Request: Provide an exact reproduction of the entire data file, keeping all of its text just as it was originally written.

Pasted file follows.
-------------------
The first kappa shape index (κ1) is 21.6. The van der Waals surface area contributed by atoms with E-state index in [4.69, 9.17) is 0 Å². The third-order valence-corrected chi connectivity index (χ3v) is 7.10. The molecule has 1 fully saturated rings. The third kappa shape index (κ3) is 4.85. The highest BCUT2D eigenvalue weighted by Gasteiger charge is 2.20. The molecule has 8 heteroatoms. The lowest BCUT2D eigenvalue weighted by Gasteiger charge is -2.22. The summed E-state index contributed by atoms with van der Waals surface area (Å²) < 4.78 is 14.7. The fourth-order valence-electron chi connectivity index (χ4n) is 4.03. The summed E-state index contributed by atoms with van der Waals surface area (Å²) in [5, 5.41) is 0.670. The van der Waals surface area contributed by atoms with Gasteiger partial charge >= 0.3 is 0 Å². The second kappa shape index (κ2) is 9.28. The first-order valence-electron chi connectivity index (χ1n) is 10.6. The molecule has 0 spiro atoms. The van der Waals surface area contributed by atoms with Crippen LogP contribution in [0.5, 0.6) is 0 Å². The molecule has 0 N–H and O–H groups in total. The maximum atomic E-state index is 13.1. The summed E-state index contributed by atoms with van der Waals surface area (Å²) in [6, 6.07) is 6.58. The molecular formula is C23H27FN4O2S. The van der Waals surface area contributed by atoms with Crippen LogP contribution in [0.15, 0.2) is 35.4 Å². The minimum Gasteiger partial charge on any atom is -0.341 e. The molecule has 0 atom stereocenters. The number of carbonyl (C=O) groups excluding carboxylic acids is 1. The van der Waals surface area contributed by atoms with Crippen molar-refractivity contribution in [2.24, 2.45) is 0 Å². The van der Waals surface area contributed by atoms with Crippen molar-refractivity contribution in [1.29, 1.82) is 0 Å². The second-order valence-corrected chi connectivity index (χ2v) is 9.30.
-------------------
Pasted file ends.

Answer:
The first kappa shape index (κ1) is 21.6. The van der Waals surface area contributed by atoms with E-state index in [4.69, 9.17) is 0 Å². The third-order valence-corrected chi connectivity index (χ3v) is 7.10. The molecule has 1 fully saturated rings. The third kappa shape index (κ3) is 4.85. The highest BCUT2D eigenvalue weighted by Gasteiger charge is 2.20. The molecule has 8 heteroatoms. The lowest BCUT2D eigenvalue weighted by Gasteiger charge is -2.22. The summed E-state index contributed by atoms with van der Waals surface area (Å²) < 4.78 is 14.7. The fourth-order valence-electron chi connectivity index (χ4n) is 4.03. The summed E-state index contributed by atoms with van der Waals surface area (Å²) in [5, 5.41) is 0.670. The van der Waals surface area contributed by atoms with Gasteiger partial charge >= 0.3 is 0 Å². The second kappa shape index (κ2) is 9.28. The first-order valence-electron chi connectivity index (χ1n) is 10.6. The molecule has 0 spiro atoms. The van der Waals surface area contributed by atoms with Crippen LogP contribution in [0.5, 0.6) is 0 Å². The molecule has 0 N–H and O–H groups in total. The maximum atomic E-state index is 13.1. The summed E-state index contributed by atoms with van der Waals surface area (Å²) in [6, 6.07) is 6.58. The molecular formula is C23H27FN4O2S. The van der Waals surface area contributed by atoms with Crippen LogP contribution in [0.15, 0.2) is 35.4 Å². The minimum Gasteiger partial charge on any atom is -0.341 e. The molecule has 0 atom stereocenters. The number of carbonyl (C=O) groups excluding carboxylic acids is 1. The van der Waals surface area contributed by atoms with Crippen molar-refractivity contribution in [2.24, 2.45) is 0 Å². The van der Waals surface area contributed by atoms with Crippen molar-refractivity contribution in [1.29, 1.82) is 0 Å². The second-order valence-corrected chi connectivity index (χ2v) is 9.30.